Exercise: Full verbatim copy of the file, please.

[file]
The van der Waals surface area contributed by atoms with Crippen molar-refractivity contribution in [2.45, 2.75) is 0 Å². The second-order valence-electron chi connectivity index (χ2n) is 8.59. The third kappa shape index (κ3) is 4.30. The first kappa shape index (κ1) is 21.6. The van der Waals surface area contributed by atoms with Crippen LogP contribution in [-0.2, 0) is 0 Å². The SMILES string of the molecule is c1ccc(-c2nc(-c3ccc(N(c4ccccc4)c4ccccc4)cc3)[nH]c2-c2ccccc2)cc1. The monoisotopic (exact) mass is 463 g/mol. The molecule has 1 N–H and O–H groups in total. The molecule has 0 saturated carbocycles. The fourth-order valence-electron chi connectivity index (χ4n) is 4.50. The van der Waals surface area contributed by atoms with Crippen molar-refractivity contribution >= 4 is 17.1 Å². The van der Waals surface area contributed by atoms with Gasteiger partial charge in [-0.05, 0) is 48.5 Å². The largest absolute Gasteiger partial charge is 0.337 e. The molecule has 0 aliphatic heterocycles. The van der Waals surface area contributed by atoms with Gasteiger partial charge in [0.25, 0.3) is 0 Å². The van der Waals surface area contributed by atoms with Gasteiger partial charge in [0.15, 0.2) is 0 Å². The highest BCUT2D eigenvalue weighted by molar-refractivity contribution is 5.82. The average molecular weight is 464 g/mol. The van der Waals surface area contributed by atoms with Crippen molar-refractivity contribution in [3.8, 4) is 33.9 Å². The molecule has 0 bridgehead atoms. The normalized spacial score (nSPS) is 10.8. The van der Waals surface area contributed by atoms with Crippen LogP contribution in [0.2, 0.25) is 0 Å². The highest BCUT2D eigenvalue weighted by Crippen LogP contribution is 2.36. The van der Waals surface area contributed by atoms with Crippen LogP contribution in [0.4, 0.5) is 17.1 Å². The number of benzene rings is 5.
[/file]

The van der Waals surface area contributed by atoms with Crippen molar-refractivity contribution in [2.45, 2.75) is 0 Å². The second-order valence-electron chi connectivity index (χ2n) is 8.59. The third kappa shape index (κ3) is 4.30. The first kappa shape index (κ1) is 21.6. The van der Waals surface area contributed by atoms with Crippen LogP contribution in [-0.2, 0) is 0 Å². The SMILES string of the molecule is c1ccc(-c2nc(-c3ccc(N(c4ccccc4)c4ccccc4)cc3)[nH]c2-c2ccccc2)cc1. The monoisotopic (exact) mass is 463 g/mol. The molecule has 1 N–H and O–H groups in total. The molecule has 0 saturated carbocycles. The fourth-order valence-electron chi connectivity index (χ4n) is 4.50. The van der Waals surface area contributed by atoms with Crippen molar-refractivity contribution >= 4 is 17.1 Å². The van der Waals surface area contributed by atoms with Gasteiger partial charge in [-0.05, 0) is 48.5 Å². The largest absolute Gasteiger partial charge is 0.337 e. The molecule has 0 aliphatic heterocycles. The van der Waals surface area contributed by atoms with Gasteiger partial charge in [0.25, 0.3) is 0 Å². The van der Waals surface area contributed by atoms with Gasteiger partial charge in [0.15, 0.2) is 0 Å². The highest BCUT2D eigenvalue weighted by molar-refractivity contribution is 5.82. The average molecular weight is 464 g/mol. The van der Waals surface area contributed by atoms with Crippen molar-refractivity contribution in [3.8, 4) is 33.9 Å². The molecule has 0 bridgehead atoms. The normalized spacial score (nSPS) is 10.8. The van der Waals surface area contributed by atoms with Crippen LogP contribution in [0.2, 0.25) is 0 Å². The highest BCUT2D eigenvalue weighted by Crippen LogP contribution is 2.36. The van der Waals surface area contributed by atoms with Crippen LogP contribution in [0.4, 0.5) is 17.1 Å². The number of benzene rings is 5.